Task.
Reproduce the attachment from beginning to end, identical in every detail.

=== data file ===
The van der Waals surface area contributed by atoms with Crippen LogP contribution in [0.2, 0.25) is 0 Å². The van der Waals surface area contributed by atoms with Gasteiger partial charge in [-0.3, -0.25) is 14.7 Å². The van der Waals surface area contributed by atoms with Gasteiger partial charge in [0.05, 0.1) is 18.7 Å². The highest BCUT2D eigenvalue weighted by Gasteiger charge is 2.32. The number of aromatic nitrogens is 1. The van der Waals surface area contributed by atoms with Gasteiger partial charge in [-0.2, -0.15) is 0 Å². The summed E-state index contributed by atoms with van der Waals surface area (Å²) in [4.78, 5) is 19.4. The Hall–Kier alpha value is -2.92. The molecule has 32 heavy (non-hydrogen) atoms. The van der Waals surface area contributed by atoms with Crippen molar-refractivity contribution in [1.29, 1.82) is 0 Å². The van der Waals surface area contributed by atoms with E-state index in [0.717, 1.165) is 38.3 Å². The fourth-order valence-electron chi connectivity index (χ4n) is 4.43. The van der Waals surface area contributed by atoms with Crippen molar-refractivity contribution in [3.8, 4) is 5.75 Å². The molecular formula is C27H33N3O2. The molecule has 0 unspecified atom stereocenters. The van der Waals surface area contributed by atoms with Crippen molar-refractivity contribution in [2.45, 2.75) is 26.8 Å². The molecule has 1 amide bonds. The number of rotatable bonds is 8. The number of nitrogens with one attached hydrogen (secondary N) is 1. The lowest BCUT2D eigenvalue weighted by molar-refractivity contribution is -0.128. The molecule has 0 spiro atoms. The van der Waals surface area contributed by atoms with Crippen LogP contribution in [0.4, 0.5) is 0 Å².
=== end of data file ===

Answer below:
The van der Waals surface area contributed by atoms with Crippen LogP contribution in [0.2, 0.25) is 0 Å². The van der Waals surface area contributed by atoms with Gasteiger partial charge in [-0.3, -0.25) is 14.7 Å². The van der Waals surface area contributed by atoms with Gasteiger partial charge in [0.05, 0.1) is 18.7 Å². The highest BCUT2D eigenvalue weighted by Gasteiger charge is 2.32. The number of aromatic nitrogens is 1. The van der Waals surface area contributed by atoms with Gasteiger partial charge in [-0.2, -0.15) is 0 Å². The summed E-state index contributed by atoms with van der Waals surface area (Å²) in [4.78, 5) is 19.4. The Hall–Kier alpha value is -2.92. The molecule has 32 heavy (non-hydrogen) atoms. The van der Waals surface area contributed by atoms with Crippen molar-refractivity contribution in [1.29, 1.82) is 0 Å². The van der Waals surface area contributed by atoms with E-state index in [0.717, 1.165) is 38.3 Å². The fourth-order valence-electron chi connectivity index (χ4n) is 4.43. The van der Waals surface area contributed by atoms with Crippen molar-refractivity contribution in [3.8, 4) is 5.75 Å². The molecular formula is C27H33N3O2. The molecule has 0 unspecified atom stereocenters. The van der Waals surface area contributed by atoms with Crippen molar-refractivity contribution in [2.45, 2.75) is 26.8 Å². The molecule has 1 amide bonds. The number of rotatable bonds is 8. The number of nitrogens with one attached hydrogen (secondary N) is 1. The lowest BCUT2D eigenvalue weighted by molar-refractivity contribution is -0.128. The molecule has 0 spiro atoms. The van der Waals surface area contributed by atoms with Crippen LogP contribution in [0.4, 0.5) is 0 Å².